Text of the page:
NEW ORLEANS, LA (WVUE) - On this 150th anniversary of Memorial Day, pride and patriotism filled the Boeing Freedom Pavilion of the World War Two museum.
"We want people to celebrate and enjoy, but we want them to take a little time to remember," says Bill Detweiller.
It's about remembering those who paid the ultimate sacrifice.
"We've lost over a million men and women since the America Revolution in combat and you don't send old people to war. It's the brightest and the best," says Detweiller.
"The war robbed them of what could have been the best years of their life," says Rep. Janice Hahn.
When Preston Sharp was just 10 years old, he visited his grandfather's gravesite, and he noticed the lack of flags and flowers on the graves of veterans.
"Since that day, I've placed over 60 thousand flags on grave sites in 11 states," says Sharp.
Sharp says it's about honoring Veterans every day.
"I feel so thankful for what they do," says Sharp.
"They don't think twice. They're working for the defense of this country," says Detweiller.
For people like World War II veteran, Bowdre McDowell, this day is tough.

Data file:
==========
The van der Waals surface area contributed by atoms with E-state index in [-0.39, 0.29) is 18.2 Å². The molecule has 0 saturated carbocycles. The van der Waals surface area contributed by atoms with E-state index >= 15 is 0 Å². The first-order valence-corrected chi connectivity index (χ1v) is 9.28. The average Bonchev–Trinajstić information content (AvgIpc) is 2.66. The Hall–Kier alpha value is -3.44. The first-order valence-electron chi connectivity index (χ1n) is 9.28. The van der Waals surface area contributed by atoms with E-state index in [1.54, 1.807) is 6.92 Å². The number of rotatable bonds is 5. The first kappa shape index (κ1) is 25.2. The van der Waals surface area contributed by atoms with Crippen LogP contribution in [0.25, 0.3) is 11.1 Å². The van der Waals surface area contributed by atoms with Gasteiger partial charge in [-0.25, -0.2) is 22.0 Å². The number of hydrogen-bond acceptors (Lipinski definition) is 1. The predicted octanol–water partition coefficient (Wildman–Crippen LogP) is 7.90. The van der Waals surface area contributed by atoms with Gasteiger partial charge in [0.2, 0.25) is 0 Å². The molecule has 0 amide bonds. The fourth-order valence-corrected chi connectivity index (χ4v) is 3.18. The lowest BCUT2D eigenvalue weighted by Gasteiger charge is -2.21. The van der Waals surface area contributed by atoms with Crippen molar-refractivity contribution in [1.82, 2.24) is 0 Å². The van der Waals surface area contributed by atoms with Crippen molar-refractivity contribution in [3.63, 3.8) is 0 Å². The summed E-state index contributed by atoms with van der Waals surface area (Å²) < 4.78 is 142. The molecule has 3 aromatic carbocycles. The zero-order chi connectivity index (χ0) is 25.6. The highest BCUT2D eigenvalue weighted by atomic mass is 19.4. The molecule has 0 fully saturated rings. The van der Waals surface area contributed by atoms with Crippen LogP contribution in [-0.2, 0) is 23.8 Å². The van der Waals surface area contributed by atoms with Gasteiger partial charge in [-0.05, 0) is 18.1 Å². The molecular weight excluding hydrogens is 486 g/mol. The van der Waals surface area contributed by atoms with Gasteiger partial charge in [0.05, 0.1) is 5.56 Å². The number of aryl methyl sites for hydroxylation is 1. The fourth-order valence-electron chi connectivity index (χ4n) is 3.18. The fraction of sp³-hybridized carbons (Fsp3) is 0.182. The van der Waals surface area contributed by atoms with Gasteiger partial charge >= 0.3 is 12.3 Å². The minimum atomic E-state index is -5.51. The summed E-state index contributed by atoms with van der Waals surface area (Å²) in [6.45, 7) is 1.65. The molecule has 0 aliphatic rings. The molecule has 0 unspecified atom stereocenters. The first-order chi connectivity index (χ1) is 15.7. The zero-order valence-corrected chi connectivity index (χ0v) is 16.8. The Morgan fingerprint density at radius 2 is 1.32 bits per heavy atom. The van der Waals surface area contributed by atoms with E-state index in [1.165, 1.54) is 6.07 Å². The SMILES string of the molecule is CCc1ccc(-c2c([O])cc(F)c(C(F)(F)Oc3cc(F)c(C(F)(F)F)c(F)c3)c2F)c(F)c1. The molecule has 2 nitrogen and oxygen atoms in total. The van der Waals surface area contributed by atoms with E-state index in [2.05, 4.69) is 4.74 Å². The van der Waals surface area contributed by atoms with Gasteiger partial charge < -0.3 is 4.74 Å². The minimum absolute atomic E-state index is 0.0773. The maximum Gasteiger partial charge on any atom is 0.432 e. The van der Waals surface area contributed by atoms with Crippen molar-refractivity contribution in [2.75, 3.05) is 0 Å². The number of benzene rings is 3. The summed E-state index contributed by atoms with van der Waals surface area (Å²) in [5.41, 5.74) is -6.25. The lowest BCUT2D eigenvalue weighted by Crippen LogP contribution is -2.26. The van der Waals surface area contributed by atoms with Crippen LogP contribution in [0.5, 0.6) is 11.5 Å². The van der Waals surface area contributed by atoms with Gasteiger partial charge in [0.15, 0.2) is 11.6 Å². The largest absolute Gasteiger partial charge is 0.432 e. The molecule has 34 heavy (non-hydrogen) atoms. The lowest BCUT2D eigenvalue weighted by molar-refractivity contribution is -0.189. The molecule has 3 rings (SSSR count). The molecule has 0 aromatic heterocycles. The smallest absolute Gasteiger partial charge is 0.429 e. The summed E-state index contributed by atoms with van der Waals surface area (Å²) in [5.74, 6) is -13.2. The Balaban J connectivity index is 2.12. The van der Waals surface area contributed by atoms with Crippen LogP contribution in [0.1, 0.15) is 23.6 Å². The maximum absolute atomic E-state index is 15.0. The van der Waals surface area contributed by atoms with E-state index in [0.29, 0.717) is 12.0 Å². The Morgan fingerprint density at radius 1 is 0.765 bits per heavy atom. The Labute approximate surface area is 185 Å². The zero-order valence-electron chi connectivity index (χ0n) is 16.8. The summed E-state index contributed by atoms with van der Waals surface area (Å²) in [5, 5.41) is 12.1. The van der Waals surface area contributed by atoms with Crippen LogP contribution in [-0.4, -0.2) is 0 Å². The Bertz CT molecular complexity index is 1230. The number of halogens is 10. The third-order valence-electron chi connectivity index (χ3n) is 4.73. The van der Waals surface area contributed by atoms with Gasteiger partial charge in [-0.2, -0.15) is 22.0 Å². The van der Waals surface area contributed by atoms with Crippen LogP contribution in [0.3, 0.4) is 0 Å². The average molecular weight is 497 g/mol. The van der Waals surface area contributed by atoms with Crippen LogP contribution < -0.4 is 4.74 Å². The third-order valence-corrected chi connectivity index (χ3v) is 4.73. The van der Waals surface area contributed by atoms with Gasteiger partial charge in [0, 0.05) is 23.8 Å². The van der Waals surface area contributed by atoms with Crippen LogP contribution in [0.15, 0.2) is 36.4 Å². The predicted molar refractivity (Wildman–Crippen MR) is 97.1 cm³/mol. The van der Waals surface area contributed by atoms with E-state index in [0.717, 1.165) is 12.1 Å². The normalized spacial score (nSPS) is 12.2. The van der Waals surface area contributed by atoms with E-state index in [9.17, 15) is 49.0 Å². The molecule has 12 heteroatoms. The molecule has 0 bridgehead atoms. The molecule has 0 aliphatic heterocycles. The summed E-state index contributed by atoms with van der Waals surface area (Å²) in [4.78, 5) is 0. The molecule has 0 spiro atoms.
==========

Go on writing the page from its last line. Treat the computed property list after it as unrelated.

"When I came home on the USS Missouri, I'm not a hero. I'm a survivor. Those people who were on that ship before me, they sacrificed. I didn't and it touches me," says McDowell.
McDowell joined the Navy in 1943. He says it's about remembering those who lost their lives and the families they left behind.
"You got off to fight battles. That's a great sacrifice, and not knowing if you would return. Those that did not return left their families without. It's a sad feeling really," says McDowelll.
McDowell now donates his time at the museum, telling his story and listening to those of others.
"I meet people from all over the world. I hear the stories of their dedication from their families, and the soldiers that didn't come home. Tears roll from their eyes, and they roll from mine," says McDowell.